Michigan Street fix set for vote in Grand Rapids

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GRAND RAPIDS, Mich. (WOOD) — What many consider the gateway to downtown Grand Rapids is a rocky road.

Some motorist try to avoid using portions of Michigan Street all together.

“I try to, yeah. Because usually it’s pretty rough. It has a lot of holes in the road,” said driver Rich Jakubczak, who occasionally uses Michigan Street.

But help is on the way, as long as city commissioners OK a $1.7 million plan to fix a portion of Michigan Street at Tuesday’s City Commission meeting.

“As you can see it’s in really poor condition,” said assistant city engineer Rick DeVries as he walked along part of the bad stretch of the street Friday morning.

The work would involve Michigan Street between Monroe and Ionia avenues. The entire roadway – curb to gutter – would be replaced.

The project would begin in April and should be completed by mid-June.

Traffic would be a mess for the more than 22,000 drivers who rely on the road each day, despite the city’s plan to keep open one lane in each direction and the center turn lane. The ramps to I-196 will be closed during the latter portion of the project.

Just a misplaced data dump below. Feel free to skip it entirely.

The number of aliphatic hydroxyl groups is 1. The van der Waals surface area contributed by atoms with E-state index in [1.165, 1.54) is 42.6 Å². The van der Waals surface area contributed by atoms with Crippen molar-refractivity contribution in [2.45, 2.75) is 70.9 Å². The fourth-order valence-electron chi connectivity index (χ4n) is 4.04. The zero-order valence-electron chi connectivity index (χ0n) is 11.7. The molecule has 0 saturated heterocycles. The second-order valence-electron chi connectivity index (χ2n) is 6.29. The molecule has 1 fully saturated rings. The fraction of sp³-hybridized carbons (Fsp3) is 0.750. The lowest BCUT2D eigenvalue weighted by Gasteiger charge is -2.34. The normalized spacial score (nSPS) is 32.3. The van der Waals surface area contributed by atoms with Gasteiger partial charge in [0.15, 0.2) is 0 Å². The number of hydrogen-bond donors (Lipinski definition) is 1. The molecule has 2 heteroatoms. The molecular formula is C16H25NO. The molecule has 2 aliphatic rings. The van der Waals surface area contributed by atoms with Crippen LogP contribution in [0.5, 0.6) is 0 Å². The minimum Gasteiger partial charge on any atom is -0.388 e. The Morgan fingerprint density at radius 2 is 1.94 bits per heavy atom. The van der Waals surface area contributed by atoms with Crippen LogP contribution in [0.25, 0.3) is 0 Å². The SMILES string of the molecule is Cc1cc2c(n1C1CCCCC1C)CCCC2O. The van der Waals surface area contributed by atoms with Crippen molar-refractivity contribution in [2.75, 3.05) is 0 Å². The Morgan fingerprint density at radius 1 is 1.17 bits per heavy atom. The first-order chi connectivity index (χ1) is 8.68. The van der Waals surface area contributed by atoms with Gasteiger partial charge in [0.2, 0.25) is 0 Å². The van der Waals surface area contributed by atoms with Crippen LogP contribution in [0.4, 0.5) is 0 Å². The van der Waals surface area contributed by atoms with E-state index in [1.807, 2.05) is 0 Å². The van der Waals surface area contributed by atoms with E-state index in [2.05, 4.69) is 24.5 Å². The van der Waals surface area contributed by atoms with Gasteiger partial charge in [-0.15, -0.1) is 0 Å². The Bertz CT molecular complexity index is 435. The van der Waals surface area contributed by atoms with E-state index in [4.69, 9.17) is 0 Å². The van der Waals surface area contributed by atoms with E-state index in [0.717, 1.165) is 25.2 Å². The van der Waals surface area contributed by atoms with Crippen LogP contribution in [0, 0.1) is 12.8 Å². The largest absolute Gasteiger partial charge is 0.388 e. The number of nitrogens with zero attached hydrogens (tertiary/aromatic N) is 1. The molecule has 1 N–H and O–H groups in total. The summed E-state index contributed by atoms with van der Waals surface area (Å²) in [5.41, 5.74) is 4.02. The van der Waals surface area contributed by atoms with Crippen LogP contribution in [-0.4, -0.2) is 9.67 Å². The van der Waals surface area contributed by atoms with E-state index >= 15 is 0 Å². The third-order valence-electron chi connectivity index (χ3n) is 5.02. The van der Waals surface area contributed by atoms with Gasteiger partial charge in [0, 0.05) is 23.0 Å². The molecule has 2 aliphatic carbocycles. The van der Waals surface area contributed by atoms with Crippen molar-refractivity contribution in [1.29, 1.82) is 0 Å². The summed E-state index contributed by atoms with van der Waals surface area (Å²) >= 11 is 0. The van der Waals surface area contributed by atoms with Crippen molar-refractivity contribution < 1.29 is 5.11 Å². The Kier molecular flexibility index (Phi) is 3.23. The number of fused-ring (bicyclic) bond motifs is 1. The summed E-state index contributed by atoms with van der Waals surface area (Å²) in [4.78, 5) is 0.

Work has been underway since last year to realign the confusing lane configuration.

The last time this section of Michigan Street was rebuilt was in 1995.

DeVries says keeping up with maintenance of the concrete roadway was difficult, especially since it sits on a large hill.

“We put a lot of road salt on it in the winter to keep it safe for drivers,” he added.

This time, engineers plan to use asphalt. While concrete is tougher, DeVries says asphalt is easier to maintain.

“It’s more forgiving. And you can mill it and resurface it and those kind of things,” explained DeVries.

Development along Michigan Street is helping fund the project. About half of the $1.7 million price tag will be covered by state economic development grants. Without those grants, drivers may have had to wait even longer for repairs to the street.>>PDF: Grand Rapids’ Vital Streets Plan

The voter-approved income tax for streets has resulted in a sort of triage approach to repairing and replacing bad roads. Roads that are easy and cheaper to fix get priority, with the thought being the city will save money extending the lives of those roads.

“You preserve what’s in good and fair condition… and eventually you get to the streets that need reconstruction,” said DeVries.

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